The Michigan Board of Rabbis has been discussing “best practices,” according to current Board President Daniel A. Schwartz of Temple Shir Shalom in West Bloomfield.
Synagogues locally and across the country, are challenged as they plan High Holiday services this year — normally a time when family and friends, clergy and congregants pray and socialize together.
Until the recent spread of the more contagious Delta COVID variant, caseloads had declined considerably due to vaccination. However, the new variant is causing growing concern, even though the resulting illness is usually less severe among vaccinated individuals.
“This is definitely a challenging time to get together for any reason,” says Robert A. Rich, executive director at Congregation Shaarey Zedek in Southfield.
The Michigan Board of Rabbis has been discussing “best practices,” according to current Board President Daniel A. Schwartz of Temple Shir Shalom in West Bloomfield. He says that most local synagogues have task forces to establish protocols for their congregations. Often these groups include physicians who are synagogue members.
Executive directors of about 14 local congregations, who meet regularly, also have devoted attention to keeping High Holiday services safe, says Alan Yost, executive director of Adat Shalom Synagogue in Farmington Hills. “Our foremost priority is the health and welfare of members,” Yost says.
Congregations have sought input from their members, including surveys about their preferences for the High Holidays. At Temple Emanu-El in Oak Park, “There was a great response including a number of folks who are being very cautious,” says Michael Patterson, interim executive director.
Congregation Beth Shalom in Oak Park found that three-quarters of members wanted in-person services, based on a survey, says Rabbi Robert Gamer.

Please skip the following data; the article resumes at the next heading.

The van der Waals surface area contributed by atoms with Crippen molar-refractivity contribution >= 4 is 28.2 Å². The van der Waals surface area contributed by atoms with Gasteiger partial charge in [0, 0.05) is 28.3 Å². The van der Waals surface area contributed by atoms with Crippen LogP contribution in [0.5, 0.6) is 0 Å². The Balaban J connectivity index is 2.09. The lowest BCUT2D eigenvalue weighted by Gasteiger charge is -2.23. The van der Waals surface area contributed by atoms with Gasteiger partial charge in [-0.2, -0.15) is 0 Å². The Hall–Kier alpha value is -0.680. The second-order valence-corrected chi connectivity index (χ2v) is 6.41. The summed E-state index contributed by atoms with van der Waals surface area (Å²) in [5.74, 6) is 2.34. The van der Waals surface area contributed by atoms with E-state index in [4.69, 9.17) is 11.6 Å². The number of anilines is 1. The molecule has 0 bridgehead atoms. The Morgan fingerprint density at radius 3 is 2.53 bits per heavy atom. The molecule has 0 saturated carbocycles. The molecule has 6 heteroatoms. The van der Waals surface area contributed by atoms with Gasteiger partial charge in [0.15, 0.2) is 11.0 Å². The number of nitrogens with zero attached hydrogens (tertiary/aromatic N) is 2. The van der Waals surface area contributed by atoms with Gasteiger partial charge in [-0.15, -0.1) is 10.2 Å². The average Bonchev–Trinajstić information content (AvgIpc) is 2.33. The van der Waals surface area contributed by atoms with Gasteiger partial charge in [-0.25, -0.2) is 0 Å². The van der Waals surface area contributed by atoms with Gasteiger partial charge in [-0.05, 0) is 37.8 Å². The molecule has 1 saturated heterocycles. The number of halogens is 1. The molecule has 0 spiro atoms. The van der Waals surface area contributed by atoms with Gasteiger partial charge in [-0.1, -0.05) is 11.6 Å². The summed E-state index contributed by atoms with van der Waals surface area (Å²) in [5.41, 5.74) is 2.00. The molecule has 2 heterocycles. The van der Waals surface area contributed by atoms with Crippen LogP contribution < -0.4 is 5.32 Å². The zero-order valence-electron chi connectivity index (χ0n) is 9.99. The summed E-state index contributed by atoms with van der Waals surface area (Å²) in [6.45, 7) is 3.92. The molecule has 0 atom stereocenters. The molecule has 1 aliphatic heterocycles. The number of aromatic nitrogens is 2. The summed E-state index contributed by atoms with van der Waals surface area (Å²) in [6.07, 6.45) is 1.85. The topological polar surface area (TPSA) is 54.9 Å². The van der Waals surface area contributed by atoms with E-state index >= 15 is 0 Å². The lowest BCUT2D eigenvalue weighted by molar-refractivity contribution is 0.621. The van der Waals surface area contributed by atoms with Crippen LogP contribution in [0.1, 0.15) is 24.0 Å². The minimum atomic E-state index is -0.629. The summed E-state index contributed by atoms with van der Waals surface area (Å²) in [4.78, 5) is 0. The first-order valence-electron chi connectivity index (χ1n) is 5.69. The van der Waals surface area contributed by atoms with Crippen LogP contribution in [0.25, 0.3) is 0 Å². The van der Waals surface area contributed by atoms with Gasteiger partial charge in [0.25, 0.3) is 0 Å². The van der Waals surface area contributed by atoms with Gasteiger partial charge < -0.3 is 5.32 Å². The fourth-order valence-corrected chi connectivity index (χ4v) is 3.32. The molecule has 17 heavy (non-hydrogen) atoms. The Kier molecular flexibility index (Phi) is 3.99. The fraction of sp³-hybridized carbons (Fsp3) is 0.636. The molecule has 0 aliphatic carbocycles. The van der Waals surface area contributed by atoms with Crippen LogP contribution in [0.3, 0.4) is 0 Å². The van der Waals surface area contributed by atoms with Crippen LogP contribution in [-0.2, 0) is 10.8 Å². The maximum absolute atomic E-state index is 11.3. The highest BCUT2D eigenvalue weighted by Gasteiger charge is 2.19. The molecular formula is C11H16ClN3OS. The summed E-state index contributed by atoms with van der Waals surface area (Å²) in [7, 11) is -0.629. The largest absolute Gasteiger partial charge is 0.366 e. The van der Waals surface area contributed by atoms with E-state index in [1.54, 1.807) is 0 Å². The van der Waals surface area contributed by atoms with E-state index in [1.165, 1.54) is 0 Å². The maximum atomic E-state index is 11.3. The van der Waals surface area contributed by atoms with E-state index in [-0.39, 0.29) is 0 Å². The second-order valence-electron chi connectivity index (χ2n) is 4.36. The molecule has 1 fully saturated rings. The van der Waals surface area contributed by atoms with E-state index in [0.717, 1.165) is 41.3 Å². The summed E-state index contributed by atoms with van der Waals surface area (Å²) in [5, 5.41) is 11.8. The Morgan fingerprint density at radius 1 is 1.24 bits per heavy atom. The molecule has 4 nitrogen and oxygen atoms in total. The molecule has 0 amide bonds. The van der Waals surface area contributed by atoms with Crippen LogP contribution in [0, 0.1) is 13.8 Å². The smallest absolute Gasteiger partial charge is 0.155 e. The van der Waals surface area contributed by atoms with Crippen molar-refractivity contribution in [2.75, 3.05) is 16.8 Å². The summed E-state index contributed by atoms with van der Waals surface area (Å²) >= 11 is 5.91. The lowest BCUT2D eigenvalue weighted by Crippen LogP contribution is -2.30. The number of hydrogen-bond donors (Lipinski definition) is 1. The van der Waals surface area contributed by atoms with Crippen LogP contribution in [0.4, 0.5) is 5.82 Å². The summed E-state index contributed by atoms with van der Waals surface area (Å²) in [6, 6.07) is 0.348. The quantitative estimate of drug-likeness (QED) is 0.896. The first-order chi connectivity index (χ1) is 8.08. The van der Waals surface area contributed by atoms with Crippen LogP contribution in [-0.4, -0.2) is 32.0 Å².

So, most temples and synagogues are being cautious as well as creative — trying to maintain High Holiday traditions while keeping congregants safe as the situation evolves.
To reduce the risk of transmission, many congregations are requiring masks, especially indoors and for the unvaccinated; limiting indoor services to adults and teens; and conducting family services outside. Some congregations are limiting indoor services to those who are vaccinated, although verification of vaccination is not required.
Choice of Seating
Congregation Beth Ahm in West Bloomfield will open the wall between the sanctuary and the social hall and offer two seating options — one in the sanctuary with regular seating and the other in the social hall where participants will be socially distanced. Masks will be required in both areas.
At Shaarey Zedek, ventilation has been enhanced in the main sanctuary and the social halls have been opened up. The number of individuals on the bimah will be limited, according to Rich.
Children under the age of 13 are not eligible currently for vaccination, which is one reason for special precautions. Outdoor services are being held in adjacent tents or pavilions (such as at Shaarey Zedek, Temple Beth El and Temple Israel) or in public parks (planned by such congregations as B’nai Moshe, Shir Shalom and the Isaac Agree Downtown Synagogue). Parks are especially popular for family and children’s services as they provide ample room for distancing.
Livestreamed services are another way to provide safe access. Most local Reform and Conservative congregations are providing this option to members and others.
In some congregations, livestreaming is achieved through a stationary camera operated by volunteers from the congregation or a single audio-visual technician. Other congregations are hiring outside professionals to handle High Holidays services online. Temple Beth El has used Flow Video, a local company, to direct and produce high-quality video streamed services for more than a year.
Shaarey Zedek will use a professional producer and director for High Holiday services this year, says Rich. The cost of equipment rental or purchase, staff training and outside professionals is considerable.
However, the use of electronic and computer technology on Shabbos and holidays is prohibited for Orthodox Jews, so online services are not an option. In a letter to Young Israel of Oak Park congregants, Rabbi Shaya Katz “strongly encourages mask-wearing in shul” as a “responsibility toward the community.”
Bais Chabad Torah Center in West Bloomfield plans to hold indoor and outdoor services, the latter under a tent, as they have been doing all year for Shabbos.
Those planning to attend services this year should be aware that “everything is subject to change,” says Yost. Adat Shalom, like other congregations, keeps track of health data and guidance from the State of Michigan, Centers for Disease Control (CDC) and the Oakland County Health Department.
While more members of the Jewish community will worship together this year, it will not be a complete return to normalcy.